Sailor’s withdrawal from energy drinks highlights Navy’s workload problems
MANAMA, Bahrain — Sitting in his air-conditioned hotel room, Petty Officer 2nd Class Marcus Salmon began sweating profusely.
As he was overtaken by body tremors, he could barely muster enough energy to crawl out of his bed. After spending a few minutes with his head in a freezer to cool down, he called a co-worker, who was already on her way to pick him up for work, and asked her to bring him some food and a drink.
“After I called her, I basically crawled over to the door,” he said. “I opened it up and crawled back over and just sat there.”
He didn’t know what was wrong with him. He would later learn that the culprit was his daily consumption of energy drinks.
With focus increasing on the Navy’s long work schedules and sleep deprivation after collisions that resulted in a combined 17 deaths aboard two ships, the service’s medical professionals are warning sailors about the dangers of excessive energy drink intake.
Energy drink abuse has long been reported as a problem within the services, particularly in combat zones. A Centers for Disease Control and Prevention study in 2010 showed that soldiers and Marines deployed to Afghanistan who consumed three or more energy drinks per day were more likely to sleep less than four hours per night, and more likely to fall asleep during duty.
The Navy’s recent accidents led senators to question whether sleep deprivation might be partially to blame. Sen. John McCain asked Chief of Naval Operations Adm. John Richardson last month whether some sailors were working 100-hour weeks aboard ships, to which Richardson replied, “I will not deny that.”
A Navy internal message last month ordered ship commanders to develop watch schedules that align more closely to natural sleep rhythms. The Navy is also supplementing crews and studying sleep deprivation aboard its ships, Richardson said during Senate testimony.
Besides the potential for hindering operations, excessive energy drink use poses long-term health problems for servicemembers.
With 54 grams of sugar in a NOS Energy Drink — Salmon’s drink of choice — one can exceeds the daily recommended limit of 36 grams for men and 25 grams for women. NOS also contains more than 200 milligrams of caffeine. The daily recommended limit for a healthy adult is 400 milligrams.
“The No. 1 thing is cardiac problems,” said Lt. Matthew Farnham, health promotions coordinator at the Bahrain naval clinic. “So, you’re looking at arrhythmias. You’re looking at long-term heart enlargement, because after a while your heart’s beating at such a speed that over time your heart can enlarge, and that can cause problems over time.”
The Navy has long had a reputation for running on caffeine. Years ago, it seemed aboard a ship that half the crew had a coffee cup in their hands. Since ultracaffeinated beverages hit the shelves, the younger generation seems to prefer a quicker pick-me-up and a sweeter taste.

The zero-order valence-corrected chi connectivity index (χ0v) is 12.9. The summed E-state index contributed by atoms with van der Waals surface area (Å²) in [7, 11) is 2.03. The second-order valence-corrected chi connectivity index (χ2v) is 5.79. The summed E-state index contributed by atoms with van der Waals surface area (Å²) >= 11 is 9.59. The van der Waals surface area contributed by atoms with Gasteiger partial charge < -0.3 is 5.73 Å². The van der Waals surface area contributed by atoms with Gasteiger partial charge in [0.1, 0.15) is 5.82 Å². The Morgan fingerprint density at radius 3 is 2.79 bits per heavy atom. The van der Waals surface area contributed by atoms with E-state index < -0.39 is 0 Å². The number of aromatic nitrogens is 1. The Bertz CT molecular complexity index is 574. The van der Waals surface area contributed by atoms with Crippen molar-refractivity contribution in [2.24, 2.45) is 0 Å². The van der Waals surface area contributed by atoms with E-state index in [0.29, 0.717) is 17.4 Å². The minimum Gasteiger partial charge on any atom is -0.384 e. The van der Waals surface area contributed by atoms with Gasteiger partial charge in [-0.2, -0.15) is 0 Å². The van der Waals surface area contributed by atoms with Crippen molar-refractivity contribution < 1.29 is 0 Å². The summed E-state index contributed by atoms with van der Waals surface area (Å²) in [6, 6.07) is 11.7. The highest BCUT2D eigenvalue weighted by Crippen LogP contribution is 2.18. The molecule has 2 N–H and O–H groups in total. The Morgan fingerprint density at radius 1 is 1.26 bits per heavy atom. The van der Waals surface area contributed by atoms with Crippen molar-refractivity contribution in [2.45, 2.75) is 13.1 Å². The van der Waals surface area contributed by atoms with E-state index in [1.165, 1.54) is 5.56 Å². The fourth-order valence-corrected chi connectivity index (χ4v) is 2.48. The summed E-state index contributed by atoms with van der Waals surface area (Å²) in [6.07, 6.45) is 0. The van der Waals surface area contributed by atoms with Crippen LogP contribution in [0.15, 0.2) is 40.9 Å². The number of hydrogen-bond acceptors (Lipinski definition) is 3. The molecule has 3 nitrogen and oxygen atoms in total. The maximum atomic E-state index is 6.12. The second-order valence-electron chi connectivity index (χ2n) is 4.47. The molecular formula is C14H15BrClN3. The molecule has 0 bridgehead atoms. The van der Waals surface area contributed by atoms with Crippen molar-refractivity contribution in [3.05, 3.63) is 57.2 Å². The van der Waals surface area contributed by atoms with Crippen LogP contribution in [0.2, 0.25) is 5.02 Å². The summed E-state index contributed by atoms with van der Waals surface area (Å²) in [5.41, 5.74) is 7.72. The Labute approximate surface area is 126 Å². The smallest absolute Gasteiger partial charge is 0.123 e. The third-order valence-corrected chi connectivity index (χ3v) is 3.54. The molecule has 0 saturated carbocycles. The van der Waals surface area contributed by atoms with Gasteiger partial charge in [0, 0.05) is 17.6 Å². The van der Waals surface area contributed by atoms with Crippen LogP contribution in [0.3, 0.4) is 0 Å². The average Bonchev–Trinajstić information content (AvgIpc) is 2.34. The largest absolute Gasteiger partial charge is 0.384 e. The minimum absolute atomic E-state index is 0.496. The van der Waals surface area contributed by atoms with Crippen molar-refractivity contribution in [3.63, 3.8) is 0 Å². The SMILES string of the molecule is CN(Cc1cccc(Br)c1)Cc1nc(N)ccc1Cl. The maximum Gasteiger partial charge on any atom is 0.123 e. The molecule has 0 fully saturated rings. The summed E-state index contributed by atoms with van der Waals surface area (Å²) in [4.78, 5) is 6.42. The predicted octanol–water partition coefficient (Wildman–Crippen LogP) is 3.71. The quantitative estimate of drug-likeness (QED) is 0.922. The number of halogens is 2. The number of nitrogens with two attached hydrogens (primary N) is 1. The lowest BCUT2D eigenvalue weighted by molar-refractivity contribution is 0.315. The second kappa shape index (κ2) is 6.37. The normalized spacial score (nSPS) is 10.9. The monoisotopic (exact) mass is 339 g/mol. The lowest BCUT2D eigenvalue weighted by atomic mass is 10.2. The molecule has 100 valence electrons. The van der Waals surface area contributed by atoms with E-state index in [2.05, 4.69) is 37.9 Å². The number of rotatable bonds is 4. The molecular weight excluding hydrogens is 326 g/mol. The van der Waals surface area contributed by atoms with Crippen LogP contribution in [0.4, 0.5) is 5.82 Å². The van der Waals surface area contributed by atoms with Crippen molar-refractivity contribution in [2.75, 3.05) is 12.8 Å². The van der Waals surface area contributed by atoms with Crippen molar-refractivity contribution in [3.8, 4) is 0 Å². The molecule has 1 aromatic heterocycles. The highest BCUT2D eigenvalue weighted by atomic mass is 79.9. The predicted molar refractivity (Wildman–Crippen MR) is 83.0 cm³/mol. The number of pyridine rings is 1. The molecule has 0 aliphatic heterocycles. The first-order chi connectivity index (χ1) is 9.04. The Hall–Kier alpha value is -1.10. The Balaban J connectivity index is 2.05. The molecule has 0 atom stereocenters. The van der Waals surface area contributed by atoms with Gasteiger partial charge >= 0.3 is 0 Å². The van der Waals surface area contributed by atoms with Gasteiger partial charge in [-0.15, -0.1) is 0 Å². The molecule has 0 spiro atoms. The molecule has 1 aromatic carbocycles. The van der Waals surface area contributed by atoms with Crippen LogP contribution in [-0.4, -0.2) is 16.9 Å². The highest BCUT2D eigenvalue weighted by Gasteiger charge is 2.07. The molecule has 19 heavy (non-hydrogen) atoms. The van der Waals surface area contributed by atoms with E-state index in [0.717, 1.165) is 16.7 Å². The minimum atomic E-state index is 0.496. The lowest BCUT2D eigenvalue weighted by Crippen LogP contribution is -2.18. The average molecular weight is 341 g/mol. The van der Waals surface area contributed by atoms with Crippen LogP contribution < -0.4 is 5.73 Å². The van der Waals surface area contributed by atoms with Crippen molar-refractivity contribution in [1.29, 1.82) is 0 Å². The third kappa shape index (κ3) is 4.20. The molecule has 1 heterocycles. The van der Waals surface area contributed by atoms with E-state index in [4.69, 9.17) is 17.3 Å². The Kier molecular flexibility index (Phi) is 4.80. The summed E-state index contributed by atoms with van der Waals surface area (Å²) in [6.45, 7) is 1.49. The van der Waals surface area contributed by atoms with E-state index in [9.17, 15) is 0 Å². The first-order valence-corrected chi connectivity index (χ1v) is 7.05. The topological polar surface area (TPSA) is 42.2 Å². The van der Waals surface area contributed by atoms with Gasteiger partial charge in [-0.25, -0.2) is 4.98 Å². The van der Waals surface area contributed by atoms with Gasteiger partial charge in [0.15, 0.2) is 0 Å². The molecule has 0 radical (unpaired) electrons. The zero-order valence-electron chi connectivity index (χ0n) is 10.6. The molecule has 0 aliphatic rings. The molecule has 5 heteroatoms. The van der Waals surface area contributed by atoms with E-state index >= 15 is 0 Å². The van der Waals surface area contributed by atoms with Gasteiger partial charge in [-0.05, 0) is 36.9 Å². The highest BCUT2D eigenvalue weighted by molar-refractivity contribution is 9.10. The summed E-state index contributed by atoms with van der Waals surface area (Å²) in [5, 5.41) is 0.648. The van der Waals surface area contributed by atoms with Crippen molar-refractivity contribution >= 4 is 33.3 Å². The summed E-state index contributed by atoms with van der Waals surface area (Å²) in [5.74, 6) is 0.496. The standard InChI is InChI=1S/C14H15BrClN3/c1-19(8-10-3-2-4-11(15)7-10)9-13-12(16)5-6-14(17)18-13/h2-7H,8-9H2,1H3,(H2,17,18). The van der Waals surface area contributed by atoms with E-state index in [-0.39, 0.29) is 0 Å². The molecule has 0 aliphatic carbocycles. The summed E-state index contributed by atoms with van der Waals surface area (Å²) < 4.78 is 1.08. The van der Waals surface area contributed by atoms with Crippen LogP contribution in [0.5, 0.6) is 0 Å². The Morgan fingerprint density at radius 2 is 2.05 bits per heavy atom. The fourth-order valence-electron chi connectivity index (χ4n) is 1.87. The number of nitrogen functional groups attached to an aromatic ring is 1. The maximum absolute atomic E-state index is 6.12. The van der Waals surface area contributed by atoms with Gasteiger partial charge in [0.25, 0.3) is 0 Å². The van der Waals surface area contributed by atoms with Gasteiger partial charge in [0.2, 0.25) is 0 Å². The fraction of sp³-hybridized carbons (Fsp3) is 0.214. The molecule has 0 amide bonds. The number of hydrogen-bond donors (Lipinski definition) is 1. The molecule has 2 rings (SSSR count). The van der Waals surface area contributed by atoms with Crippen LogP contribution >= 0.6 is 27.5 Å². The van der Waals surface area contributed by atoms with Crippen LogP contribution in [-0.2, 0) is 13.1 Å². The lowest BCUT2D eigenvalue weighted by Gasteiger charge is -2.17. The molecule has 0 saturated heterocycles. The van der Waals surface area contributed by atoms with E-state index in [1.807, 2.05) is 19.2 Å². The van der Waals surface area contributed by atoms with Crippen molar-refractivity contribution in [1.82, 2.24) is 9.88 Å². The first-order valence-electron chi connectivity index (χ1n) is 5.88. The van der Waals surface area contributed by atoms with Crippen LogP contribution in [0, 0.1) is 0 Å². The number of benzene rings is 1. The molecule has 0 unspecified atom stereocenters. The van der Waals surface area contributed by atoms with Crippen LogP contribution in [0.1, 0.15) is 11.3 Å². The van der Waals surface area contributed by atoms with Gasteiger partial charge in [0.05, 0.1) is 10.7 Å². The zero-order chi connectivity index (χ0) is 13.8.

“The marketing is geared toward those younger guys,” Farnham said. “And then we supply — if you go to any of the (exchange stores) it’s there and there’s tons of it.”
Energy drinks were part of Salmon’s daily routine for more than five years, with few days off. He said life aboard his ship years before the recent incident helped him form the habit.
“I would wake up in the morning, stop by the store and grab a NOS,” he said. “I drink one of those, maybe drink another one during the day, depending on how long the work day was. If I knew it was going to be a long work day I’d get the one liter can of it.”
Salmon said he knows many other sailors who ingest the same amount or more daily. A co-worker on the ship showed him his own cache.
“He’s got a little spot for socks and shirts, and he’s got a whole larger spot dedicated to nothing but energy drinks,” Salmon said. “I started looking around and it seems like that’s a common trend.
“Just the work schedule, you know,” Salmon said. “Long hours, short break, long hours, so you got to keep going.”
Salmon had just arrived at his new duty station when the tremors began. He hadn’t had his usual energy drink intake.
Food helped a little. He was able to walk the short distance to the base medical clinic, but they immediately sent him to the local hospital.
“Once I got there they thought I had diabetes, because my sugar level was at like 256,” Salmon said.
Normal blood sugar levels for a person should be less than 100 milligrams per deciliter after fasting for eight hours and less than 140 milligrams per deciliter two hours after eating.
Salmon is a fit, healthy-looking guy. He goes to the gym regularly. He has a relatively healthy diet. He had never been told he had high blood sugar before.
The hospital kept him overnight. He later called his mother, a nurse, to tell her what happened. She mentioned that he might be withdrawing from energy drinks.
“Sure enough, I looked it up online and the symptoms seemed to match,” he said.
Many sailors have no idea how much caffeine they consume in a day. Pre-workout drinks and supplements are also very popular and can cause similar problems.
“It’s not just the energy drinks, but a lot of these pre-workouts are just chock full of caffeine,” Farnham said. “Who knows what could happen (to Salmon) after consuming caffeine like that after a couple of years, especially to his heart?”
Salmon now closely monitors his caffeine intake, but he says the problem among other sailors isn’t going away.
“The amount of work with the amount of sleep that you get — honestly we don’t have a choice,” he said. “We have to have something to keep us up, to keep us going.”